The Graph SDK also supports modifying existing mail items with the Update-MgUserMessage cmdlet. In the code shown below, we update the subject of the message identified with a message identifier:
##Modify the subject of a message Update-MgUserMessage -MessageId AAMkAGI4NjhmMDBjLTcyNTEtNDZkYy1hMmNhLTZjMThjYjQxODIzZgBGAAAAAAAdY2Aq0HOqRqKvhWSGlIAmBwDcQ9TSiMrlRrOhGqycky_7AABCa1F8AADcQ9TSiMrlRrOhGqycky_7AABCa4w1AAA= -UserId ffcf3b2c-83d0-4e5f-a432-6d6a740a99d1 -Subject "Updated message subject"
The cmdlet Move-MgUserMessage will move a mail into a target folder. In Figure 3, we get the ID of an existing mail item, get the ID of the Inbox folder, and move the mail into it.
The use cases for modifying existing mail items are quite limited outside of testing. What is more practical is the ability to send emails directly from PowerShell. This article explaining how to Send Exchange Online Email Using the Microsoft Graph SDK for PowerShell shows how to use the Graph SDK to send mail directly from PowerShell.
Working with SharePoint Online
File and site management and reporting is another key benefit of the Microsoft Graph. Interacting with files and sites across SharePoint Online (and by extension Teams and OneDrive) through PowerShell previously required knowledge of the SharePoint PnP PowerShell module or the SharePoint Client Side Object Model (CSOM), neither of which are particularly intuitive if you aren’t experienced in SharePoint development.
The Microsoft Graph exposes endpoints for interacting with SharePoint Online and while it doesn’t have the depth that PnP or CSOM has (Creating site templates for example), most of the tasks tenant admins need to perform are fully supported.
One example of how the Graph can help admins in SharePoint Online is this article on how to Use Graph APIs to Create a Report of Files in a SharePoint Online Site. The code in this article first fetches the list of drives (Document Libraries) attached to a particular site and filters for the “Documents” library. From here it expands out the files and folders under the root to create a useful report.
This script uses the Invoke-MgGraphRequest cmdlet in the PowerShell SDK to query the Drives endpoint and return all libraries. Invoke-MgGraphRequest is a great way to run queries against endpoints that you know or endpoints that don’t have a native PowerShell SDK cmdlet.
The same results can be obtained using the Get-MgSiteDrive cmdlet, however, there are some nuances to the cmdlet. For example, simply running Get-MgSiteDrive against a particular site will query the /drive endpoint of a site. The /drive endpoint only returns the default Document Library of a site. This is shown in Figure 4 using the debug feature of the SDK as discussed in this article on using the Debug parameter for Microsoft Graph PowerShell SDK Cmdlets to Expose Graph API Requests.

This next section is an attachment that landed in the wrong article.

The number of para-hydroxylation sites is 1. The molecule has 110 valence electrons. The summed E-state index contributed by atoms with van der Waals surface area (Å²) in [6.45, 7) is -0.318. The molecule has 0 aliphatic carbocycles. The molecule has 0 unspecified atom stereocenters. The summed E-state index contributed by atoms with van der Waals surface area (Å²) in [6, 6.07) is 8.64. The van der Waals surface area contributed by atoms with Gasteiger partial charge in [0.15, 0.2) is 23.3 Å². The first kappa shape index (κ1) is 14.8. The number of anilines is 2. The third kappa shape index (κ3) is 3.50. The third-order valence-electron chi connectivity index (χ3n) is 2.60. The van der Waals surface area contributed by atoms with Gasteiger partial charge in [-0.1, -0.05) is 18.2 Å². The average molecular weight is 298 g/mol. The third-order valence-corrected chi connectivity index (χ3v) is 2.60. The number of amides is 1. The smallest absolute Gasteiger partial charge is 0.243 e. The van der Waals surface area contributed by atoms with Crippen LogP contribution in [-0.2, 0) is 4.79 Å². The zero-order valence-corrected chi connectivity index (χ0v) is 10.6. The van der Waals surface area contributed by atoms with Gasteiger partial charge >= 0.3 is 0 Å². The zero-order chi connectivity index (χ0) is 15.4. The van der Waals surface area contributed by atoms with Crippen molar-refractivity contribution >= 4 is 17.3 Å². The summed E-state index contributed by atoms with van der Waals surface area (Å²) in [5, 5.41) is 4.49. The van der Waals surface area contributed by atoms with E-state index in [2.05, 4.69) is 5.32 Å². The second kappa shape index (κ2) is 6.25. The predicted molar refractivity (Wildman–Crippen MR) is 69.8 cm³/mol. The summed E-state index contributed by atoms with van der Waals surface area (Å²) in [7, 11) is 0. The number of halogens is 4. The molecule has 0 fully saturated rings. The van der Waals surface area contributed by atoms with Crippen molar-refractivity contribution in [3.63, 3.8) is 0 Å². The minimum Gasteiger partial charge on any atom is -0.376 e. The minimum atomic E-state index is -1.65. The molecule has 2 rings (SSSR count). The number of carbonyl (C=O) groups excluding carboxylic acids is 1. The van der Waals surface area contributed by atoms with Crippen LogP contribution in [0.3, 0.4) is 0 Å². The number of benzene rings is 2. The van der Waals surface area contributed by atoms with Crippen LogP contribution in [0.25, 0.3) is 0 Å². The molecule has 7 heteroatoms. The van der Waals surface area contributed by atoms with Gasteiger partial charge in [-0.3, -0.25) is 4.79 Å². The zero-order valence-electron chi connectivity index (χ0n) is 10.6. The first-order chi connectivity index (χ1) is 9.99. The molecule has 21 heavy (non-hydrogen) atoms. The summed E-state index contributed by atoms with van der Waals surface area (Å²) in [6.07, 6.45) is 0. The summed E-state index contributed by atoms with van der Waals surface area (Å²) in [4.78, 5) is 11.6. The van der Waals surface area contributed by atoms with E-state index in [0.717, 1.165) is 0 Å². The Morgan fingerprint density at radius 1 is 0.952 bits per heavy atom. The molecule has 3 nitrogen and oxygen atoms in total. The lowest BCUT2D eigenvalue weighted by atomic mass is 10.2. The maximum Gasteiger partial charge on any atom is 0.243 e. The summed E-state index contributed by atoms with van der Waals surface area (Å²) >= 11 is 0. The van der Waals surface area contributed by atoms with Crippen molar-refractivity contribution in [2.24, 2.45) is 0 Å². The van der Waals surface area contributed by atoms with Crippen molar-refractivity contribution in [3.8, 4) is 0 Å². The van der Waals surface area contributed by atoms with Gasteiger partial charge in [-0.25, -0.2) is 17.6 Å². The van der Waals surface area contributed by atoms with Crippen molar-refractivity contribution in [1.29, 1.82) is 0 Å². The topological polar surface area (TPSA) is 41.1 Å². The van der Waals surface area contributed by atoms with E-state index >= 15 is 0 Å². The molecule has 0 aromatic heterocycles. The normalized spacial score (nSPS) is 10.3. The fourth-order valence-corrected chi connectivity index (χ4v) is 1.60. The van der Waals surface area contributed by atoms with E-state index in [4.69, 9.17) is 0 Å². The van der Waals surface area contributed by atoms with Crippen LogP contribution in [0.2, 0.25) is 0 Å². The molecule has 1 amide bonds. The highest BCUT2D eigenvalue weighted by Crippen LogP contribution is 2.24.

To return all Drives attached to a site, we need to add the -All parameter. This parameter changes the endpoint that is queried from /drive to /drives. This subtle change in the URI (Which is hard to spot when troubleshooting why a script won’t work as expected) changes the result set from the default library to all libraries. The URI with the -All parameter present is shown in Figure 5.
This nuance (or feature, it’s hard to say from the documentation) is relatively small, but it does begin to show some of the rough edges of the PowerShell SDK. The SDK is very much still a work in progress and no doubt will mature over time with improved documentation and more endpoints directly supported with cmdlets. Until then, there is always the Invoke-MgGraphRequest cmdlet to fill in the gaps.
Another example is listing the files in a drive. The Get-MgDriveItem cmdlet seems like it should do what’s needed here, however, this cmdlet uses the /drive/driveid/items endpoint, which is used to return specific items, not list all items. In the script, the URI https://graph.microsoft.com/v1.0/sites/$($Site.Id)/drives/$($DocumentLibrary.Id)/root/children is used with the Invoke-MgGraphRequest cmdlet and this gets the job done perfectly.
The Graph PowerShell SDK is a great tool for admins to interact with Microsoft 365 workloads in ways that weren’t previously practical without the significant time investment. The SDK opens many possibilities to get started with the Microsoft Graph however there are some areas that need improvement.
While it’s not a replacement for learning the intricacies of the Graph API for creating complex solutions, the SDK is a fantastic way to get started and carry out standard tasks without needing to invest too much time.